Category: Anger

Understanding negative emotions: anger

Despite enabling us to identify our needs and act in our best interest, anger is a misunderstood emotion. Because we tend to see anger in all-or-nothing terms, it is often perceived as a dysfunctional emotional expression. While anger tends to be connected to relationship problems and even abuse, it is not at all times experienced in its extreme form or linked to irrational behaviour. Anger also comes in a wide range of feelings and intensities, each with its own function and message, some of which are very powerful and motivational. To help you gain a greater understanding and respect for you anger, this article is dedicated to exploring it in detail.

Understanding negative emotions: anger
Anger is a sign that we feel wronged by something or someone

The role of anger

Be it in its passive or more active form, anger is a sign that we feel wronged by something or someone. When angry, we are reacting to an attack – real or imaginary – to our self-esteem, which leads us to feeling rejected, ignored, isolated, hurt or criticised. Anger also works as to give us back what we have lost from that (perceived) violation, namely, the respect and love for our own selves. Furthermore, anger is there to help us regain a sense of control over ourselves, as well as the negative emotions that surround it, such as sadness and fear. For that reason, anger also helps us regulate feelings of inadequateness.

Feelings related to anger

Frustration, irritation, resentment, annoyance and rage, for instance, are all forms of anger. When we are exposed to a great threat to our self-esteem for a long period, anger may be felt in its highest intensity and turn into hatred.

How anger is felt in the body

Like fear, an angry reaction is triggered by the amygdala. When we become angry, our brain prepares us to fight an enemy or flight the scene. As you will notice on the below list, the bodily sensations associated with anger are also the ones we tend to experience when taken by fear, another emotion connected to the fight or flight response:

  • Fast heartbeat
  • Short breathing
  • Increased body temperature and blood pressure
  • Armouring (tense muscles, especially back and neck)
  • Headache
  • Stomach ache
  • Clenching the jaw and grinding teeth
  • Shaking, trembling
  • Sweating
  • Dizziness

Adaptive and maladaptive anger

Adaptive anger is like any other negative feeling that is experienced in a functional manner. When we experience anger healthily, it lets us know that something is not right and, then, it fades away after a little while (on average, 20 minutes). In that sense, healthy anger is productive, because it serves a specific purpose at a particular point in time, so it is short-lived and context dependant. That type of anger also directs our focus to change, or helps us start contemplating it. When we are stuck with maladaptive anger, however, it is neither felt nor regulated in that fashion, but it tends to last longer (build-up anger) or shorter than needed to create awareness and motivate us to act, or it is used as a sole means for regaining a sense of power and safety. Our failure to process and deal with the problems highlighted by our anger – when it arises – might result in behavioural, physical and mental health problems, such as relationship difficulties, migraine headaches and depression.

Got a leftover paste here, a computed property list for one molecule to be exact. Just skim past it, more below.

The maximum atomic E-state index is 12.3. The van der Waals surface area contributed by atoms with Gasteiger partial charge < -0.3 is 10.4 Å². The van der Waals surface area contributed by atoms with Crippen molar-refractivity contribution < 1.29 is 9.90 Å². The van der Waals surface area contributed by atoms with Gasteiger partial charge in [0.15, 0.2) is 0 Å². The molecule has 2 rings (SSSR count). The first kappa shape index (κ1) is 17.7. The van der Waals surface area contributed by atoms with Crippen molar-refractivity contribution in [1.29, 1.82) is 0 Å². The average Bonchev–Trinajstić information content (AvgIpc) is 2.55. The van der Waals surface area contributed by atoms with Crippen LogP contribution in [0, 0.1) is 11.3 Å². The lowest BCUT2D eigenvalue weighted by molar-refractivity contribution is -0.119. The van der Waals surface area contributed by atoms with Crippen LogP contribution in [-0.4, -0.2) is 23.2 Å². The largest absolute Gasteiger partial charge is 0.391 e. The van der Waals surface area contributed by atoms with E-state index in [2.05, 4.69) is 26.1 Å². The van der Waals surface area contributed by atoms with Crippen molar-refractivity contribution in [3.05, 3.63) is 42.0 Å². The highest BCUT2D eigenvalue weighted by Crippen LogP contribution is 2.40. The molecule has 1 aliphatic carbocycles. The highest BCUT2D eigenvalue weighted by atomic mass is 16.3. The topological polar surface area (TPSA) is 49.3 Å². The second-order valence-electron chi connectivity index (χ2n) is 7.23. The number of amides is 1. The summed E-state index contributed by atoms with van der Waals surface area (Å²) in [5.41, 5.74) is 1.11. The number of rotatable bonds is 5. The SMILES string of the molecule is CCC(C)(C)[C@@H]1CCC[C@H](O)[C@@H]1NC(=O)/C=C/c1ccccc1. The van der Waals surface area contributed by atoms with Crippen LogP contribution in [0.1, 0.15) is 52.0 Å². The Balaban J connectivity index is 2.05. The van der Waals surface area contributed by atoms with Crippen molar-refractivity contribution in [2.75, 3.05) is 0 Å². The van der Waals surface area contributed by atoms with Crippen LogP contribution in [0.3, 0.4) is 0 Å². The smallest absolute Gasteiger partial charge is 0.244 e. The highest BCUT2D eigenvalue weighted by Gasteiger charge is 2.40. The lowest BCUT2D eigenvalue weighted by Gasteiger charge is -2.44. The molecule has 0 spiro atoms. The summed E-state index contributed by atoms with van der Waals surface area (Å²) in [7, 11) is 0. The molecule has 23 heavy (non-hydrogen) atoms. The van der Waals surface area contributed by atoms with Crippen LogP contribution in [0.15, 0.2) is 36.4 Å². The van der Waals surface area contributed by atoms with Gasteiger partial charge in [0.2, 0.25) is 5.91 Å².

What your anger says about you

The anger warning reminds you that your needs are not being met. The nature of those needs may vary, from feeling loved and valued, to emotionally balanced, in control or safe.  Anger highlights vulnerability and feelings of powerlessness, like a reminder of our limitations as individuals. Therefore, we feel angry when we cannot meet our goals for happiness and wellbeing. When our core beliefs are too rigid and do not match objective reality, we feel let down and angry, not only at ourselves, but at others and even life itself.  The relationship we have with our anger – be it by repressing it or becoming reactive and acting out – is also connected to a history of unresolved childhood trauma.

Before rushing to judge, deny or hide your angry feelings, check in with yourself and try asking the following questions:

  • What needs have I got that are not being met?
  • What feelings of inadequacy may my anger be masking?
  • Is my anger productive or maladaptive?

By understanding your anger and registering its message, you start building a healthier relationship with it and yourself, so that all that energy that it so effectively triggers can also be directed to learning, better relationships and personal growth.

How we perpetuate self-despise

Even though most of us agree that self-hatred is detrimental to emotional health and self-esteem, fighting that self-sabotaging tendency is not as straightforward. That is because very few of us were raised with enough love and respect in order to build a solid base for our self-esteem, or an organic sense of unconditional self-love. Western upbringing is often the opposite of that, but largely affected by transgenerational trauma and controlling, perfectionist and punitive beliefs. Such values do not foster a healthy relationship with the self, but make a child feel like a third class citizen already from an early age. That process is noticeable in the internalisation of our parents’ critical voices, which become our “inner critic” or “gremlin”. Naturally, undoing that negative programming takes time and conscious effort. To help you understand what keeps you stuck on that self-hate mode, here is how we perpetuate self-despise: